By Steven Schwankert
On the way home from another gala dinner this week, the topic of China versus India in the worldwide software smackdown came up. Although one of the participants, misguided as she was, made a brief statement on behalf of India, it was clear that her ignorance outweighed her information. The mighty foot of China, it seems, continues to stomp all around it.
The Grouch understands why people make these comparisons: they make great headlines, readers in both nations and their supporters will get all hot and bothered, and like any other set of statistics, they can be skewed to show that China, India, or Lithuania is the greatest country on the planet, depending how the author massages the numbers.
This argument is particularly popular as both suck up greater amounts of US software and other technical outsourcing work. It's also fun for people who know very little else about either country to look at the map and say, "Wow, China and India. They're both big countries. They're both have huge populations. They're both in Asia." This is like Homer Simpson's school of geo-politics.
In reality, the two nations share very little. Both are home to way too many people. Both are Asian. Andï¿½ï¿½ yeah, that's about it. Their peoples don't look alike; they don't eat the same food; they certainly don't speak the same language(s); and except for a significant Muslim population in both nations, they don't share a common religion.
To bring the contrast into more stark relief, start putting other numbers side by side. China's infrastructure smokes that of India, in roads, in telecommunications, you name it. China measures its mobile phone subscribers in the hundreds of millions, compared to India's 20 million or so. Pro-India pundits point to the huge growth in that country's mobile sector. Yes: when you have one subscriber, and you add another one, you've doubled your subscriber base. When zero is the baseline, there's nowhere to go but up. While China was spending billions building out its fixed line and mobile infrastructure in the 1990s, India, well, wasn't.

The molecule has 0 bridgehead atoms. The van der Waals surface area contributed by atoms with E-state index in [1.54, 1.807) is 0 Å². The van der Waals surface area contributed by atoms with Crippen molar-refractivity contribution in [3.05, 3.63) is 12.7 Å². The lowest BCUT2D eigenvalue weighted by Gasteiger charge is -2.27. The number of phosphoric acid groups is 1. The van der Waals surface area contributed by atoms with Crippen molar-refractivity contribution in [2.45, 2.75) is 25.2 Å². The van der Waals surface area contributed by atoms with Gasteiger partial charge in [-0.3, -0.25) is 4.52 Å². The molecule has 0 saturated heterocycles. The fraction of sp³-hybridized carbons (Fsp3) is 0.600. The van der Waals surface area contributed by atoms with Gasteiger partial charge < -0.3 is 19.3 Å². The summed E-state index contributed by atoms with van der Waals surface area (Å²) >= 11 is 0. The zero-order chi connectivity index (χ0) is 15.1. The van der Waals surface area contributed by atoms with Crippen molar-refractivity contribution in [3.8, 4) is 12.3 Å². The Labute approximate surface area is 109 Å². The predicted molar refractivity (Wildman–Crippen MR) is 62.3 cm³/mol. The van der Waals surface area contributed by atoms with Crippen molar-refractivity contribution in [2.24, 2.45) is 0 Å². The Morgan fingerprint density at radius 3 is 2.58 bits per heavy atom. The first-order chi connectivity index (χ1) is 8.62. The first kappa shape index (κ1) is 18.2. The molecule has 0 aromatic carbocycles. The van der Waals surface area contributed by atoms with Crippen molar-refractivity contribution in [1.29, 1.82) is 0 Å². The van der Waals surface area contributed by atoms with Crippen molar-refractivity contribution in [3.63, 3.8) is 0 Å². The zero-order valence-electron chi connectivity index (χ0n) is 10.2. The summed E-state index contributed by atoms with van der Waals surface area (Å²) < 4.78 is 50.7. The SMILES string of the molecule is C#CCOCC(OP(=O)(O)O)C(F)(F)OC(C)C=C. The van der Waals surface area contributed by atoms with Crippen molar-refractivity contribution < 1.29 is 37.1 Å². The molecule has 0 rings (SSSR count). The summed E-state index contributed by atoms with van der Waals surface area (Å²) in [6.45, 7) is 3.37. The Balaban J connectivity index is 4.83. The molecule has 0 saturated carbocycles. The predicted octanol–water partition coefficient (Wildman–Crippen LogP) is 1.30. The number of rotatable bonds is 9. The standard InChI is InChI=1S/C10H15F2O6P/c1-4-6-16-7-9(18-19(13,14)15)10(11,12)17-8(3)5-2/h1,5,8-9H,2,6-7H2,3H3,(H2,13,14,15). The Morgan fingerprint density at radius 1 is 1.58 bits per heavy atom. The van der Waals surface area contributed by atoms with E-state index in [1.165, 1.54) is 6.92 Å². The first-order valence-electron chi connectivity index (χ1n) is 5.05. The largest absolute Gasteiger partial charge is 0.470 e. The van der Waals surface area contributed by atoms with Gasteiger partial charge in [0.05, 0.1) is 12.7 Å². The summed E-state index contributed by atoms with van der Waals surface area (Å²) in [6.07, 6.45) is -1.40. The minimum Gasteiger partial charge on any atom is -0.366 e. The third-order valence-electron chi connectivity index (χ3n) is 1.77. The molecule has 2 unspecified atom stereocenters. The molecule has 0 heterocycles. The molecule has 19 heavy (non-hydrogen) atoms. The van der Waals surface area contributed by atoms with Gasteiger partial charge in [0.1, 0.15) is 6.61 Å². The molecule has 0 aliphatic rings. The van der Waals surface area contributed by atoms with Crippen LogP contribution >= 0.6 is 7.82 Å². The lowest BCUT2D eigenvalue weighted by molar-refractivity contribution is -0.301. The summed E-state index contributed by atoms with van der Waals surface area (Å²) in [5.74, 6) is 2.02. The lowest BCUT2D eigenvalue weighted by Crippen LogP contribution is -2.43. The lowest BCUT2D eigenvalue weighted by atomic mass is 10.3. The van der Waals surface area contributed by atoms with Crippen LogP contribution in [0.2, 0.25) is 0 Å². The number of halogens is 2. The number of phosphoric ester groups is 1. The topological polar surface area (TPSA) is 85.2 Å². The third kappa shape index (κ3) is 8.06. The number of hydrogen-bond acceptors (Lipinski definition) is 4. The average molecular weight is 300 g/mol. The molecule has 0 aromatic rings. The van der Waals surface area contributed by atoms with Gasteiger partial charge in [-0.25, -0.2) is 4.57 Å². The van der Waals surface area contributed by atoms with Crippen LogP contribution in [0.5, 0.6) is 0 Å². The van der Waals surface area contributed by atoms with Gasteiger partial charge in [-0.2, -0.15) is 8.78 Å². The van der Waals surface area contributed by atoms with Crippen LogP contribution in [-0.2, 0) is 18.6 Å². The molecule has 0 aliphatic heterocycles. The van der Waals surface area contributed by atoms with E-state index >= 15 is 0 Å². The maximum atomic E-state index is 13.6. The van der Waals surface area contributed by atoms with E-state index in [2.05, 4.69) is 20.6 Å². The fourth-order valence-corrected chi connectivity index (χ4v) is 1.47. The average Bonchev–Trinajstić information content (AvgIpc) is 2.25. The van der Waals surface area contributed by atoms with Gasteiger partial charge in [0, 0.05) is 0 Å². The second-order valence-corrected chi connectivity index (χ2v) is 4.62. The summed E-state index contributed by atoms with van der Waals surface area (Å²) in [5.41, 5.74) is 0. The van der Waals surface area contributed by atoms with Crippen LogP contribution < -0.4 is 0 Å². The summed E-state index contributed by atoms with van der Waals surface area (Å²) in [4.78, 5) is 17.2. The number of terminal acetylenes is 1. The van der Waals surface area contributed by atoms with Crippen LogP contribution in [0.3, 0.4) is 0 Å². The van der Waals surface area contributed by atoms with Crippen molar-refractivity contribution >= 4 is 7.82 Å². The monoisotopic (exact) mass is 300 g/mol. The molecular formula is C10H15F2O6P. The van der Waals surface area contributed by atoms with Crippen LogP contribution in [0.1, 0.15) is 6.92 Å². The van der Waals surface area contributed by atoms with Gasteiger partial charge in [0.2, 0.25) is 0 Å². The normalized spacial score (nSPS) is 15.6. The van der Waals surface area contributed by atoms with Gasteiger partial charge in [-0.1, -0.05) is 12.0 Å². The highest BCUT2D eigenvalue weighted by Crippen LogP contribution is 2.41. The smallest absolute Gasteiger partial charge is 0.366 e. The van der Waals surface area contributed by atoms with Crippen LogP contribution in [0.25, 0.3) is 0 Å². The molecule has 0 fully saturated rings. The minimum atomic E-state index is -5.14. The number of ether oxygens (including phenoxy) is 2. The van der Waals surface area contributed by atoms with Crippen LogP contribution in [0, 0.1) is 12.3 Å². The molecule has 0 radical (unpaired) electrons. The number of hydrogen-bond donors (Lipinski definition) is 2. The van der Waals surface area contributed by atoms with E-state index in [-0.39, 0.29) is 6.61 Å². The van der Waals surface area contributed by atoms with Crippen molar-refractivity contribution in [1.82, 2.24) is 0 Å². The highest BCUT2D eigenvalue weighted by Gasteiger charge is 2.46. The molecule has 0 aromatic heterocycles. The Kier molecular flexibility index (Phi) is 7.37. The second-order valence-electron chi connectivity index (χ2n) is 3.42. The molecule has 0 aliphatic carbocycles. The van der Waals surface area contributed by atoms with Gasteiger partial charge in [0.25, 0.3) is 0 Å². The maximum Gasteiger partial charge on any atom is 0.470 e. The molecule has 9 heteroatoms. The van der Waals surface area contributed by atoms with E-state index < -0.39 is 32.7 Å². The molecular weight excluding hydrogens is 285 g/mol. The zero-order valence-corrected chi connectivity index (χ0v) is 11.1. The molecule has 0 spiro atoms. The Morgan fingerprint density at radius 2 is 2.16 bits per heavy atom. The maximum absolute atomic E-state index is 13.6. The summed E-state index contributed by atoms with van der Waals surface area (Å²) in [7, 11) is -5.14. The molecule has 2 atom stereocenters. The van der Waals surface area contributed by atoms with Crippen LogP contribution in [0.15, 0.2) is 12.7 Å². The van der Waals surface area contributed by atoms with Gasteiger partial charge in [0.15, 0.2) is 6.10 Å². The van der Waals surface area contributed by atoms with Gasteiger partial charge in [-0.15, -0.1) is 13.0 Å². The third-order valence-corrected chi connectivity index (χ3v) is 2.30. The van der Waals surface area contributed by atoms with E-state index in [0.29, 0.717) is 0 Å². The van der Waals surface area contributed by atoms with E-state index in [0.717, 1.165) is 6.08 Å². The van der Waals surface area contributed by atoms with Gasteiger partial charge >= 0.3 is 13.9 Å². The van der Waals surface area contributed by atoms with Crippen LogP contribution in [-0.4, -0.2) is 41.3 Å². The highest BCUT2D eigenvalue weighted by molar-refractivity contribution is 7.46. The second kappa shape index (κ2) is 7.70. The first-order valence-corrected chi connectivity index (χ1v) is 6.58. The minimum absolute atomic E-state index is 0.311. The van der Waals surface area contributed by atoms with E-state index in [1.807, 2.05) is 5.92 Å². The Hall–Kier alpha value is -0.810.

The same is true with Internet users. China now has the world's second largest Internet market, and some people actually managed to make some nice cash from investing in the nation's Internet plays (including Grouch truly). In some places in China, namely large cities like Beijing and Shanghai, it's easier to have broadband installed than in many parts of the United States. Don't believe the Grouch? Try it and see. India? Broadband? Try getting online via dial-up for starters. Again, relative to population, India's Internet population, for a country that makes such a big deal out of its software industry, has extremely poor connectivity.
China has demonstrated again and again that when it focuses its resources, especially financial resources, there aren't many that can stand in its way. It spent a decade creating a world-class telecoms infrastructure, and it has one. If it wants a world-class software industry, guess what? It'll have one. There are plenty of eager returnees who are looking to make a bundle, and they'll be ready to do it. That's exactly how India did it, and outsourcing to India has become more expensive than sending the same work to China.
Let's throw in some other metrics just for fun. China won 63 medals at the 2004 Olympics, 32 of them gold. India won a single silver medal. China will host the 2008 Olympics. No Indian city has yet made a serious bid for the Games. China is on its way to becoming one of the world's most popular tourist destinations. India just isn't.
More importantly, India's regulations regarding foreign investment are downright draconian. Foreign firms are excluded from the country's retail sector, for example. Despite horror stories from China about nightmare joint venture partners, many multinational corporations have come to China and are now cashing in, after years, if not decades, of hard work and losses. In India, many of the same companies are just plain locked out. This is 2004. What the hell are they waiting for?
Stop comparing China and India. There is no comparison.
About the author:
Steven Schwankert is a former editor of Computerworld Hong Kong, based in Beijing. He can be reached at [email protected]